Waiting, waiting, waiting. It’s been a day for patience at Holyrood.
We await the publication this afternoon of amendments to the Budget Bill which could secure its passage.
We wait - and wait and wait - for the Electoral Commission to issue its verdict upon Wendy Alexander’s campaign funding.
We await an explanation from NHS Tayside or the Scottish Government regarding a patient who was, allegedly, removed from a surgical waiting list.
The issue was raised at questions to the first minister by Nicol Stephen, the Scottish Liberal Democrat leader. He read out a letter sent to a patient advising that he had been instructed to remove her from the waiting list for treatment.
On Nicol Stephen’s interpretation, the “hidden” waiting lists of the inglorious past have now been replaced by a simpler approach: kick patients off the main list so that the 18 week target for treatment is preserved.
Three possible scenarios. This individual case has been misinterpreted by the surgeon in question whose letter indicates that he is decidedly unhappy. That seems unlikely.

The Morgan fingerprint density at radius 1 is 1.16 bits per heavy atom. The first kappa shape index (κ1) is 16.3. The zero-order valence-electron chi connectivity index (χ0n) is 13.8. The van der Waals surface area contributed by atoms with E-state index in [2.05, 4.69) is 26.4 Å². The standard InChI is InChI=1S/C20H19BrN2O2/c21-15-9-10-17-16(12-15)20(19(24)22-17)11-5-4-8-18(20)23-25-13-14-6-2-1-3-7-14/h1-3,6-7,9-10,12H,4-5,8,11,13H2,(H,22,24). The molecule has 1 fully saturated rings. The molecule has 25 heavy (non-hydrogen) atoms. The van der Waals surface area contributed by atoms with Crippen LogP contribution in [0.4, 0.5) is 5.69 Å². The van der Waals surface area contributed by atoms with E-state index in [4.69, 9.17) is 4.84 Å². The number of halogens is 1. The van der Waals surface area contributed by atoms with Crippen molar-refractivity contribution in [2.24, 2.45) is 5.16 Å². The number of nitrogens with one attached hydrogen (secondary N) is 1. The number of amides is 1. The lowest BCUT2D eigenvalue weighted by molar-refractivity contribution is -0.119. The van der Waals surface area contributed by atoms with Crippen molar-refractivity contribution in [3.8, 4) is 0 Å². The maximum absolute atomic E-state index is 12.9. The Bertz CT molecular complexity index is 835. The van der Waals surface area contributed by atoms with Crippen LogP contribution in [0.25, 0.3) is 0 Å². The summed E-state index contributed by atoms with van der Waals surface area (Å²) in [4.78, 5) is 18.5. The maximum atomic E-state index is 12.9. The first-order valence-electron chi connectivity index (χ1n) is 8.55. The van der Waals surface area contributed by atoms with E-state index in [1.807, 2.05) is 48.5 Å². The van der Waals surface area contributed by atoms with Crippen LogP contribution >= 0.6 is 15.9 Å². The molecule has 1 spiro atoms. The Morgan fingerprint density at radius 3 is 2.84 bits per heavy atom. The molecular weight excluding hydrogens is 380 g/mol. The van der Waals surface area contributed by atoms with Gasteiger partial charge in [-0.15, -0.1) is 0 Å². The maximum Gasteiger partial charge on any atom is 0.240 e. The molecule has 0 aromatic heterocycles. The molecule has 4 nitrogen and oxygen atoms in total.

Alternatively, this is a highly exceptional case. The woman patient requires liposuction for a medical condition. It appears that this consultant, Alex Munnoch, is the only one in Scotland offering this particular expertise.
The third scenario? That this sort of thing is more widespread. Indeed, Mr Munnoch himself suggests in his letter that he has more than one patient affected by such decisions.
Either way, we await answers. A tedious task - but nothing like as bad as waiting for surgical treatment.
Health Secretary Nicola Sturgeon is contacting NHS Tayside - and the health board where the woman lives.
She says that the case dates from the 21st of December - that is, before strict new rules abolishing “hidden waiting lists” were introduced.
In other words, Tayside would not be able to take such a decision now.
As billed, Nicola Sturgeon contacted NHS Tayside. She says the problem wasn’t waiting lists - but failure to agree a funding deal over the case between Tayside and the woman’s home health board, Lothian.
The good news is that the woman has now been promised treatment for her condition.
Indeed, Tayside go further. They say that those patients (plural) dropped from Mr Munnoch’s list will be treated, in Tayside. He is the only surgeon in the UK conducting the particular procedure involved.
As for the consultant, he has now “apologised unreservedly” for any suggestion that patients were removed from the list to meet targets.
It now appears that, contrary to the previous impression, he was “under no pressure from managers in Tayside”.
So that’s OK then.
Interviewed Nicola Sturgeon about her direct intervention in the Tayside case. Her voice was notably hoarse.
Suppose that’s what happens when you spend the afternoon shouting at health boards.